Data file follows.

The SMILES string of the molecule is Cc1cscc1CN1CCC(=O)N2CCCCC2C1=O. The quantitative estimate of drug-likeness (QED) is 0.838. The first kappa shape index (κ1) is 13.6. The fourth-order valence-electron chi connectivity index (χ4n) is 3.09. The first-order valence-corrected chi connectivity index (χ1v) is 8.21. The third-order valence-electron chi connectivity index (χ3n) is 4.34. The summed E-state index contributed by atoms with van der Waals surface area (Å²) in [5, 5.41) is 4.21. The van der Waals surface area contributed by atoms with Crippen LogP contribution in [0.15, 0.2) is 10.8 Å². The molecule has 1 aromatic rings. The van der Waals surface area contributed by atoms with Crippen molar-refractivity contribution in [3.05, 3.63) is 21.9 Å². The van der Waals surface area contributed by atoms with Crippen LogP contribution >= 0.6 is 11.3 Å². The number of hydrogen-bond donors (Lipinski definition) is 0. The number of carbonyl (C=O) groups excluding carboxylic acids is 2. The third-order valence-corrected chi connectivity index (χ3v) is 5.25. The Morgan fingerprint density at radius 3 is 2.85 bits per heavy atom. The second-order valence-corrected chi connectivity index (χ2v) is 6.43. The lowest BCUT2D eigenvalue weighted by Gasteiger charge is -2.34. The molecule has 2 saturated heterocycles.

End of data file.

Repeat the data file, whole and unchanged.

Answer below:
The SMILES string of the molecule is Cc1cscc1CN1CCC(=O)N2CCCCC2C1=O. The quantitative estimate of drug-likeness (QED) is 0.838. The first kappa shape index (κ1) is 13.6. The fourth-order valence-electron chi connectivity index (χ4n) is 3.09. The first-order valence-corrected chi connectivity index (χ1v) is 8.21. The third-order valence-electron chi connectivity index (χ3n) is 4.34. The summed E-state index contributed by atoms with van der Waals surface area (Å²) in [5, 5.41) is 4.21. The van der Waals surface area contributed by atoms with Crippen LogP contribution in [0.15, 0.2) is 10.8 Å². The molecule has 1 aromatic rings. The van der Waals surface area contributed by atoms with Crippen molar-refractivity contribution in [3.05, 3.63) is 21.9 Å². The van der Waals surface area contributed by atoms with Crippen LogP contribution >= 0.6 is 11.3 Å². The number of hydrogen-bond donors (Lipinski definition) is 0. The number of carbonyl (C=O) groups excluding carboxylic acids is 2. The third-order valence-corrected chi connectivity index (χ3v) is 5.25. The Morgan fingerprint density at radius 3 is 2.85 bits per heavy atom. The second-order valence-corrected chi connectivity index (χ2v) is 6.43. The lowest BCUT2D eigenvalue weighted by Gasteiger charge is -2.34. The molecule has 2 saturated heterocycles.